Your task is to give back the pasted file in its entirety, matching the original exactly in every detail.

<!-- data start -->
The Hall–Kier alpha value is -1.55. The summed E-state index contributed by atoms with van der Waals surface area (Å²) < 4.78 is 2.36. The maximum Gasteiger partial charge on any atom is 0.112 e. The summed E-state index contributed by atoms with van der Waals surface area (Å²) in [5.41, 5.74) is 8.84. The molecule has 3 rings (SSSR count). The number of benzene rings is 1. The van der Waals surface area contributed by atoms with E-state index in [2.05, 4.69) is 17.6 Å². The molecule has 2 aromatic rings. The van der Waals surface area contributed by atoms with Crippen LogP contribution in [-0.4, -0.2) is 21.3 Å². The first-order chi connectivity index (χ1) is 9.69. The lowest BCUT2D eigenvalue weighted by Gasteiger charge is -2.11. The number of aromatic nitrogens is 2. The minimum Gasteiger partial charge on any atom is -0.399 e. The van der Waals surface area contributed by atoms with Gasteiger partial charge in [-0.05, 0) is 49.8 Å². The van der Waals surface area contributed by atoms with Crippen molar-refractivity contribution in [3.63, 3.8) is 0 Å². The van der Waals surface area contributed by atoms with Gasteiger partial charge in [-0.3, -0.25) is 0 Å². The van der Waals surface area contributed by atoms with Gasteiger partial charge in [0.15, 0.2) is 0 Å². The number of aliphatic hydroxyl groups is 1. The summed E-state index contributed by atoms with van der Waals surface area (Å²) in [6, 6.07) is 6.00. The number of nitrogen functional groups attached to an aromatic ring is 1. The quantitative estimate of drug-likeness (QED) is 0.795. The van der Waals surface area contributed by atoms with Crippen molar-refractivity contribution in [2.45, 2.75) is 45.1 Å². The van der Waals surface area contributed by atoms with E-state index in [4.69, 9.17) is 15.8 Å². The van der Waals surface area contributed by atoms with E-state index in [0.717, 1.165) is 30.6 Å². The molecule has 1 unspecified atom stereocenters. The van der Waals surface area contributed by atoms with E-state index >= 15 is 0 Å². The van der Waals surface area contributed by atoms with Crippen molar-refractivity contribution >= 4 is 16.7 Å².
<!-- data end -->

The Hall–Kier alpha value is -1.55. The summed E-state index contributed by atoms with van der Waals surface area (Å²) < 4.78 is 2.36. The maximum Gasteiger partial charge on any atom is 0.112 e. The summed E-state index contributed by atoms with van der Waals surface area (Å²) in [5.41, 5.74) is 8.84. The molecule has 3 rings (SSSR count). The number of benzene rings is 1. The van der Waals surface area contributed by atoms with E-state index in [2.05, 4.69) is 17.6 Å². The molecule has 2 aromatic rings. The van der Waals surface area contributed by atoms with Crippen LogP contribution in [-0.4, -0.2) is 21.3 Å². The first-order chi connectivity index (χ1) is 9.69. The lowest BCUT2D eigenvalue weighted by Gasteiger charge is -2.11. The number of aromatic nitrogens is 2. The minimum Gasteiger partial charge on any atom is -0.399 e. The van der Waals surface area contributed by atoms with Gasteiger partial charge in [-0.05, 0) is 49.8 Å². The van der Waals surface area contributed by atoms with Crippen molar-refractivity contribution in [3.63, 3.8) is 0 Å². The van der Waals surface area contributed by atoms with Gasteiger partial charge in [-0.3, -0.25) is 0 Å². The van der Waals surface area contributed by atoms with Gasteiger partial charge in [0.15, 0.2) is 0 Å². The number of aliphatic hydroxyl groups is 1. The summed E-state index contributed by atoms with van der Waals surface area (Å²) in [6, 6.07) is 6.00. The number of nitrogen functional groups attached to an aromatic ring is 1. The quantitative estimate of drug-likeness (QED) is 0.795. The van der Waals surface area contributed by atoms with Crippen molar-refractivity contribution in [2.45, 2.75) is 45.1 Å². The van der Waals surface area contributed by atoms with E-state index in [4.69, 9.17) is 15.8 Å². The van der Waals surface area contributed by atoms with E-state index in [0.717, 1.165) is 30.6 Å². The molecule has 1 unspecified atom stereocenters. The van der Waals surface area contributed by atoms with E-state index >= 15 is 0 Å². The van der Waals surface area contributed by atoms with Crippen molar-refractivity contribution >= 4 is 16.7 Å².